Follow CDC and health department guidance as it updates by visiting https://www.cdc.gov/coronavirus/2019-ncov/vaccines/fully-vaccinated-guidance.html.
8. Do people who have previously tested positive for COVID-19 and recovered need to be vaccinated?
Yes, even if you have already had COVID-19 you should be vaccinated. Experts do not yet know how long you are protected from getting sick again after recovering from COVID-19. Even if you have already recovered from COVID-19, it is possible — although rare — that you could be infected with the virus that causes COVID-19 again. If you were treated for COVID-19 with monoclonal antibodies or convalescent plasma, you should wait 90 days before getting a COVID-19 vaccine. Talk to your doctor if you are unsure what treatments you received or if you have more questions about getting a COVID-19 vaccine.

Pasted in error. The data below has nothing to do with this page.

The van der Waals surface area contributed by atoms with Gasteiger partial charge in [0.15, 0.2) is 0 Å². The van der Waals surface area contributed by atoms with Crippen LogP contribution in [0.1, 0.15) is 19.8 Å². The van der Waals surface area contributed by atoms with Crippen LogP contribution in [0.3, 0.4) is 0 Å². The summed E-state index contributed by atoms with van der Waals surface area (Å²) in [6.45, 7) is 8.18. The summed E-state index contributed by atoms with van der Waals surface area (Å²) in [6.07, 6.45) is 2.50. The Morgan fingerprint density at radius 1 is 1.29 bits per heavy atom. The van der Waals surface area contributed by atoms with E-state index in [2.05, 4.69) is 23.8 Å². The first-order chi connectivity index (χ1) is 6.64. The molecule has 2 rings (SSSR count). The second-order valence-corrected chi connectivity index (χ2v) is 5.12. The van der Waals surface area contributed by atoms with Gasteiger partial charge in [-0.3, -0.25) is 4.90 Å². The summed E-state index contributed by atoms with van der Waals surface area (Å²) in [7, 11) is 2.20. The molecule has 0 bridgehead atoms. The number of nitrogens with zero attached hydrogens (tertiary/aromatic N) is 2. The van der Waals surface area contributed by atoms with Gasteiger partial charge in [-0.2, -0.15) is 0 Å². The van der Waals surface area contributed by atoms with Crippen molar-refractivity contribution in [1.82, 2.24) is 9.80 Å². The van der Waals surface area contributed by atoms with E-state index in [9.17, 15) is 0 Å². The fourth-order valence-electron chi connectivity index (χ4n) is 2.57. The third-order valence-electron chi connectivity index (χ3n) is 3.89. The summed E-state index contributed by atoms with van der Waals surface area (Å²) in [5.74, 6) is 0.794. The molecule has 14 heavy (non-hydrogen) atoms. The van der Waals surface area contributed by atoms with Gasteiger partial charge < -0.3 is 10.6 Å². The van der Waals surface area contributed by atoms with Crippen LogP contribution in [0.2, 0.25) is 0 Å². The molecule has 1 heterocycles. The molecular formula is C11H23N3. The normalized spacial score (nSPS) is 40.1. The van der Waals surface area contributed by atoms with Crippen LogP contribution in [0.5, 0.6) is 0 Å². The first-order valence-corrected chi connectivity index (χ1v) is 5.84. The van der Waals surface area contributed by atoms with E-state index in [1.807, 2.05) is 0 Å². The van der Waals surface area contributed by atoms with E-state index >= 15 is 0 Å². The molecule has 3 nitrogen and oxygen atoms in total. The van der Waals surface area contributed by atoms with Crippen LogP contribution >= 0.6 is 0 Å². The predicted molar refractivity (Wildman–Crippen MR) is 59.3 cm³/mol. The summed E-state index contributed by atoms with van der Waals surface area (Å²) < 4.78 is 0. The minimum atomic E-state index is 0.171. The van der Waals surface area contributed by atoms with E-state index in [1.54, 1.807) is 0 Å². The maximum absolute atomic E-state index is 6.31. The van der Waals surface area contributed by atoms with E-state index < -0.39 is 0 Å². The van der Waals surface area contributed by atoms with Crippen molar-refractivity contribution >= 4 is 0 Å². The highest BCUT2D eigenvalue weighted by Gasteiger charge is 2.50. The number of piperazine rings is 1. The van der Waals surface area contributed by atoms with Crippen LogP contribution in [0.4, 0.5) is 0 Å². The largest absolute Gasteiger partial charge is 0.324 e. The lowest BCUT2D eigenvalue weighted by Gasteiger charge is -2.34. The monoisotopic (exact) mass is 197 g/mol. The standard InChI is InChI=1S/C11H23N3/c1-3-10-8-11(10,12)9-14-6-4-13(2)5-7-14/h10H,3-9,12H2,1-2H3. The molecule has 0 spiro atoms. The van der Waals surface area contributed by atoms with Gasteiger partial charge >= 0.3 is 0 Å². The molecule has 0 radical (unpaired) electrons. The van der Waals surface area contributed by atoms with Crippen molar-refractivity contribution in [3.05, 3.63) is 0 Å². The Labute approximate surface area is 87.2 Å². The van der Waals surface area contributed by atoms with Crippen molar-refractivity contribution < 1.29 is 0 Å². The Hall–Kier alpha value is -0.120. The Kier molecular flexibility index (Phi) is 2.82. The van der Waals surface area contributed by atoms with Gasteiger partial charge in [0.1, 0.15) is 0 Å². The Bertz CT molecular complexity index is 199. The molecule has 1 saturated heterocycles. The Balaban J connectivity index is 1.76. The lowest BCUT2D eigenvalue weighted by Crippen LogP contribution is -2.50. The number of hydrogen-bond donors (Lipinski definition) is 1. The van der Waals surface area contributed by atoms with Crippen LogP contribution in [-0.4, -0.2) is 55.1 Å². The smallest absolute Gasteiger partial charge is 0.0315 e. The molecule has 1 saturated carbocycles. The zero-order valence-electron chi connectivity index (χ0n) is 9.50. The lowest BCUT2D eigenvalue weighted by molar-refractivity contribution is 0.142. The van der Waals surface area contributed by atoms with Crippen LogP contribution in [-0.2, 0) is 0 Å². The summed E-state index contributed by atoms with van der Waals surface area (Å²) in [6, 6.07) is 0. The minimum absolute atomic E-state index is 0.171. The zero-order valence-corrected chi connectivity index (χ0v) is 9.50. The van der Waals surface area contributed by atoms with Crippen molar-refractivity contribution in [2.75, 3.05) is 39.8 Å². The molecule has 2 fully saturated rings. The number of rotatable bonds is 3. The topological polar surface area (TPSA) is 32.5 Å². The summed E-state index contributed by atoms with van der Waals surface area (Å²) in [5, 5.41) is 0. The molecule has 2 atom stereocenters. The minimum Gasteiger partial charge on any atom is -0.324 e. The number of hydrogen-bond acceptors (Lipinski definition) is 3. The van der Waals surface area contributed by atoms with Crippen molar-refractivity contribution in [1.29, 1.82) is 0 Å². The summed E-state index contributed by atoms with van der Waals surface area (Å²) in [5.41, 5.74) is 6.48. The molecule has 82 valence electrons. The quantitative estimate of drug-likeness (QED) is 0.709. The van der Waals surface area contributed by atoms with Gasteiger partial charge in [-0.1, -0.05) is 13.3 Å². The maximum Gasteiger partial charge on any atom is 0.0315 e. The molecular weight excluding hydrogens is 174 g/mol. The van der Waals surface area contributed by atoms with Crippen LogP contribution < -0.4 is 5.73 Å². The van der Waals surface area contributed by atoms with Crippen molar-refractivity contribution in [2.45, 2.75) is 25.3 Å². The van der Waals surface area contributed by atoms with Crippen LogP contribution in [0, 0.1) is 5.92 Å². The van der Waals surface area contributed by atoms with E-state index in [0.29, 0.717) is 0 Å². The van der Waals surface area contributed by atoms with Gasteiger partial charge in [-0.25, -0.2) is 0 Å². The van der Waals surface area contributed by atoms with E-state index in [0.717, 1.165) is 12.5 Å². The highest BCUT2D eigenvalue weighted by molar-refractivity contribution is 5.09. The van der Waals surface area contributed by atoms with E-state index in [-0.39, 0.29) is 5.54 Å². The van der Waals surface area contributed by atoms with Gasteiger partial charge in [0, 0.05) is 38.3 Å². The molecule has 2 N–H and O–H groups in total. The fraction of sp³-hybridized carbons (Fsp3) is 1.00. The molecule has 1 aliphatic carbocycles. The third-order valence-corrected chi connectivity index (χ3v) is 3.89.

9. Of those that are currently approved, what vaccine should I get?
There are now three vaccines available that have received emergency use authorization in the United States — those made by Pfizer-BioNTech, Moderna and Johnson & Johnson/Janssen. All three are safe and highly effective at preventing severe COVID-19 illness, hospitalizations and death. The vaccines were studied at different times, in different countries and under different conditions, making direct comparisons difficult. When it is your turn to be vaccinated, you should take the first vaccine available to you. It is important to note that the vaccines are not interchangeable, and the same vaccine brand must be used for both shots.
10. How much will the vaccine cost?
Vaccine doses purchased with U.S. taxpayer dollars will be provided at no cost. However, vaccination providers will be able to charge an administration fee for giving the shot to someone. Vaccine providers can get this fee reimbursed by the patient’s public or private insurance company or, for uninsured patients, by the federal government.